Diamond trade is back yet a slow!
World diamond industry is slowly getting back on its feet
Letter from WFDB Acting President Yoram Dvash!
The summer is here and there is reason for optimism and for concern, first the good news!
The world diamond industry is slowly getting back on its feet. Diamond bourses are returning to activity around the world, with limitations and restrictions brought on by the Coronavirus crisis. Antwerp, the leading rough trading center, opened its bourses in May, as did Ramat Gan. Most recently Dubai and New York reopened and Mumbai returned with limited capacity
The retail markets in China and the United States are also showing encouraging signs of recovery. Chow Tai Fook, Forevermark and Tiffany’s reported strong sales in China, with shoppers returning to the stores faster than anticipated. In the US, retail sales in May were up 18% from the previous month, the largest monthly jump ever. As the US economy opens up more fully I’m sure we’ll see a rise in bridal demand.
The reason for concern is that the Coronavirus is not going away. In China, the US, Israel and around the world we are seeing a surge in infection rates, a possible “second wave”. This may bring back restrictions and with them, a setback to economic activity.
So as we celebrate the beautiful weather of the summer months, we continue to be vigilant and cautious, both in our personal behavior and in our business decisions. Fortunately our industry has proved that it is resilient, with excellent members, sturdy foundations and strong institutions.
The World Federation of Diamond Bourses is one such institution. Formed 70 years ago to look out for the collective interests of the industry, we continue to act to support the industry, especially during this very trying period.
By focussing on transparency Yoram Dvash said, “We were recently informed that the Rapaport price list would be published weekly again, only two months after he announced that it would be published monthly. At that time Martin Rapaport seemed to adopt a certain measure of transparency. In an interview with media at that time he said that going monthly would “give the industry an opportunity to breathe and…time to interact with us.”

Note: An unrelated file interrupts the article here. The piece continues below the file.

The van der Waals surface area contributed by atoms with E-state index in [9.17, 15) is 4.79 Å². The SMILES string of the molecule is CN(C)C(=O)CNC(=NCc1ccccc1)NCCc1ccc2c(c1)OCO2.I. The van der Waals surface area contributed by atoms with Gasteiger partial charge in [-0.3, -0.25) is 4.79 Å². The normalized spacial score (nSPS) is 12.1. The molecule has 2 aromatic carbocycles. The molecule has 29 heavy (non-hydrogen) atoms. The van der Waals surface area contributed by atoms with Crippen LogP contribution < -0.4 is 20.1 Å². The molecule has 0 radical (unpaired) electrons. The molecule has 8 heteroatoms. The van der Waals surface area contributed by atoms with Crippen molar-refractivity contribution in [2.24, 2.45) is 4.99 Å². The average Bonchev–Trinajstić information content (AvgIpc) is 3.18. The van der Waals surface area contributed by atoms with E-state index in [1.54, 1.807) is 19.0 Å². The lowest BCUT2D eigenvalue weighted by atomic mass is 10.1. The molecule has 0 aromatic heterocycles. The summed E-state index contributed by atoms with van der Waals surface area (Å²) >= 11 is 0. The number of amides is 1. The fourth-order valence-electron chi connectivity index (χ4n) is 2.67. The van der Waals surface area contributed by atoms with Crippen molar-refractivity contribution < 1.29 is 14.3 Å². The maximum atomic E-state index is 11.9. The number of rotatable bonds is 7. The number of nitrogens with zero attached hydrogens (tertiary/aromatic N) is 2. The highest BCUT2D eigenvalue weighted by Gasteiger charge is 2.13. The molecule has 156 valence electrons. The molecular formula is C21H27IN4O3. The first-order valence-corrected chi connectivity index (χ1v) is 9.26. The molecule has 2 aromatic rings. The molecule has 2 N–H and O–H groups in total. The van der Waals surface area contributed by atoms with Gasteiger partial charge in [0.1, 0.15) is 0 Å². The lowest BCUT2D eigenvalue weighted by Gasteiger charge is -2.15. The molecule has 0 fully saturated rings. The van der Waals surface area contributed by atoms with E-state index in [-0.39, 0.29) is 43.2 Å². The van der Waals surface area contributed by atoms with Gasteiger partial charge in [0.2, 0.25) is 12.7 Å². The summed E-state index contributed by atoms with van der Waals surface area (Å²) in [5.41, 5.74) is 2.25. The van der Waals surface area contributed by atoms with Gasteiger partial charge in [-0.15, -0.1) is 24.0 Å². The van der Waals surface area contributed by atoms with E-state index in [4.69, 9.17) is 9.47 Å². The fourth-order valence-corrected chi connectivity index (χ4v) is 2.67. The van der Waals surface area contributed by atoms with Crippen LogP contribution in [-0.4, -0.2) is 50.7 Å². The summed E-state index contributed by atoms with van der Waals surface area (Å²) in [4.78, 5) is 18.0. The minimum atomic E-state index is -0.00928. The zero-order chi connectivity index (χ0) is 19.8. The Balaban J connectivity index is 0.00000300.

He also said that he would establish an advisory board to provide ideas and input. In the trade media interview he said that this board will be very valuable. “Anytime we’re off the mark, with these percentages, they’ll ring our bell… It won’t just be the Rapaport team doing these price lists, but we will have a better interaction with the community.”
These statements were directed to the public and seemed to me to be a “moral commitment” on his part, resulting from the reasoning that the interaction with the community is valuable and important. However, just two months later, Rapaport totally reversed his decision. He will again publish his price list weekly, and he will not establish an advisory board, the same board he called “valuable”. The same board he said will form “better interaction with the community”.
The WFDB have always called for better transparency. We believe that the interaction with the community is extremely important and we call upon him to continue in line with his previous statements and establish the valuable interaction with the community.